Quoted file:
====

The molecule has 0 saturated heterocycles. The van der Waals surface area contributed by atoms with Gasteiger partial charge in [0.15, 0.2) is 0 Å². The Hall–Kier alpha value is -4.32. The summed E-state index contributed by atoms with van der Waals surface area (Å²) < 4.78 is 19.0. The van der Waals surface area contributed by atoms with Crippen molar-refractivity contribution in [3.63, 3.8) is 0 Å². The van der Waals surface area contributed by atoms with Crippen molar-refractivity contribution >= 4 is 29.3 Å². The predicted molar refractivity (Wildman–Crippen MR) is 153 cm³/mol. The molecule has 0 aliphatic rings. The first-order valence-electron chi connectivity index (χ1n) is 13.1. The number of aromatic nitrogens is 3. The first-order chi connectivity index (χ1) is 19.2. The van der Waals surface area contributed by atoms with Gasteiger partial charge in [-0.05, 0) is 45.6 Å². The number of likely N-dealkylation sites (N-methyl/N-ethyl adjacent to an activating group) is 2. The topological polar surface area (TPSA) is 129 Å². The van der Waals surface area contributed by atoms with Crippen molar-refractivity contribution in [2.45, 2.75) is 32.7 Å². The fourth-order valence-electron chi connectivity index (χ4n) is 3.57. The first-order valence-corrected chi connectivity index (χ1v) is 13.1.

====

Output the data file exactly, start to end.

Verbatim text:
The molecule has 0 saturated heterocycles. The van der Waals surface area contributed by atoms with Gasteiger partial charge in [0.15, 0.2) is 0 Å². The Hall–Kier alpha value is -4.32. The summed E-state index contributed by atoms with van der Waals surface area (Å²) < 4.78 is 19.0. The van der Waals surface area contributed by atoms with Crippen molar-refractivity contribution in [3.63, 3.8) is 0 Å². The van der Waals surface area contributed by atoms with Crippen molar-refractivity contribution >= 4 is 29.3 Å². The predicted molar refractivity (Wildman–Crippen MR) is 153 cm³/mol. The molecule has 0 aliphatic rings. The first-order valence-electron chi connectivity index (χ1n) is 13.1. The number of aromatic nitrogens is 3. The first-order chi connectivity index (χ1) is 19.2. The van der Waals surface area contributed by atoms with Gasteiger partial charge in [-0.05, 0) is 45.6 Å². The number of likely N-dealkylation sites (N-methyl/N-ethyl adjacent to an activating group) is 2. The topological polar surface area (TPSA) is 129 Å². The van der Waals surface area contributed by atoms with Crippen molar-refractivity contribution in [2.45, 2.75) is 32.7 Å². The fourth-order valence-electron chi connectivity index (χ4n) is 3.57. The first-order valence-corrected chi connectivity index (χ1v) is 13.1.